On November 11, 2020, Andrew Price and Will Nordwind were quoted in World Trademark Review on the likelihood that the Biden administration will maintain the White House’s approach to intellectual property rights protection and enforcement, both domestically and abroad.
Just days after the election, the Trump administration published the 58-page Joint Strategic Plan for Intellectual Property, which includes plans for the Department of Justice and the Department of Homeland Security to “continue to aggressively investigate and prosecute individuals and corporations that engage in the large-scale trafficking in counterfeit and pirated goods,” as well as the particular focus of the government on stopping counterfeiters from attempting to profit from the COVID-19 crisis.
Price does not expect a radical policy shift as far as China is concerned: “There is no reason to expect a change to the existing US-China Phase One Agreement, to the extent it addresses trademark and counterfeiting problems in China. This should be a non-partisan issue, especially since a coronavirus vaccine will be launched soon, putting extra pressure on the need to avoid pharmaceutical counterfeiting.” That said, he adds: “A Biden administration may favor a multilateral approach.”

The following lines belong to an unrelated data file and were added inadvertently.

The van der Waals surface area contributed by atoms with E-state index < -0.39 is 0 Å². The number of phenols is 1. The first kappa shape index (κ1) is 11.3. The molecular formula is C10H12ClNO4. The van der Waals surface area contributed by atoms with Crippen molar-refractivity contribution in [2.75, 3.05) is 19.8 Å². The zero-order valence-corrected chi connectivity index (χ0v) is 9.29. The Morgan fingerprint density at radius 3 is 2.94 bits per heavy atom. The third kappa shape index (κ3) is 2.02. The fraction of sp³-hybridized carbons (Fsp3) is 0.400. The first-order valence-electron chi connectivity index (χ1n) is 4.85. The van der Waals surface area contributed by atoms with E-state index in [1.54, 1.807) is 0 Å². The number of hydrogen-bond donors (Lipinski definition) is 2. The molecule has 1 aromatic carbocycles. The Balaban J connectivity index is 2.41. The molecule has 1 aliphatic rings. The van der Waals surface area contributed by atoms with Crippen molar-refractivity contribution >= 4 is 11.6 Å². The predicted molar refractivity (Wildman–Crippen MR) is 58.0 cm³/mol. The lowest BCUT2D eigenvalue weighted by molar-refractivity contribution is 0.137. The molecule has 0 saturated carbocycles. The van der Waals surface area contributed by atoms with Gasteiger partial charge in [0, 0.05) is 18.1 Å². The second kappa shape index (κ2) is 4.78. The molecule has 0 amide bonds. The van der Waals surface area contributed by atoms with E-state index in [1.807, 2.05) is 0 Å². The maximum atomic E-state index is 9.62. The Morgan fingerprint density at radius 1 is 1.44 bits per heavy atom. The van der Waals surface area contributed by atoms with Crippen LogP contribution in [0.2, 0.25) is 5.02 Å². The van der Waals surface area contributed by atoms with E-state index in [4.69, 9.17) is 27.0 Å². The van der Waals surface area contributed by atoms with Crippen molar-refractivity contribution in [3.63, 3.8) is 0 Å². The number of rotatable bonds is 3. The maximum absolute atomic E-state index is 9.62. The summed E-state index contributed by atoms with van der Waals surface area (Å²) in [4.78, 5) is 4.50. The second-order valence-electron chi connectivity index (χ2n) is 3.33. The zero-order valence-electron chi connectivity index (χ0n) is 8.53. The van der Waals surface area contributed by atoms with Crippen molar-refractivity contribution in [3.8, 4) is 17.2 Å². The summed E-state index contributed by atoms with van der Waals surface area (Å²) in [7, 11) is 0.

More broadly, Price argues that issues such as bad-faith trademark applications are largely non-partisan. In addition, “the need to address trademark infringement on e-commerce platforms should be a non-partisan issue as well,” he says.
Nordwind also notes Biden’s status as a strict IP enforcer: “Part of Biden’s existing legacy is IP enforcement and we can expect a Biden administration to continue to empower the Office of the US Intellectual Property Enforcement Coordinator.”
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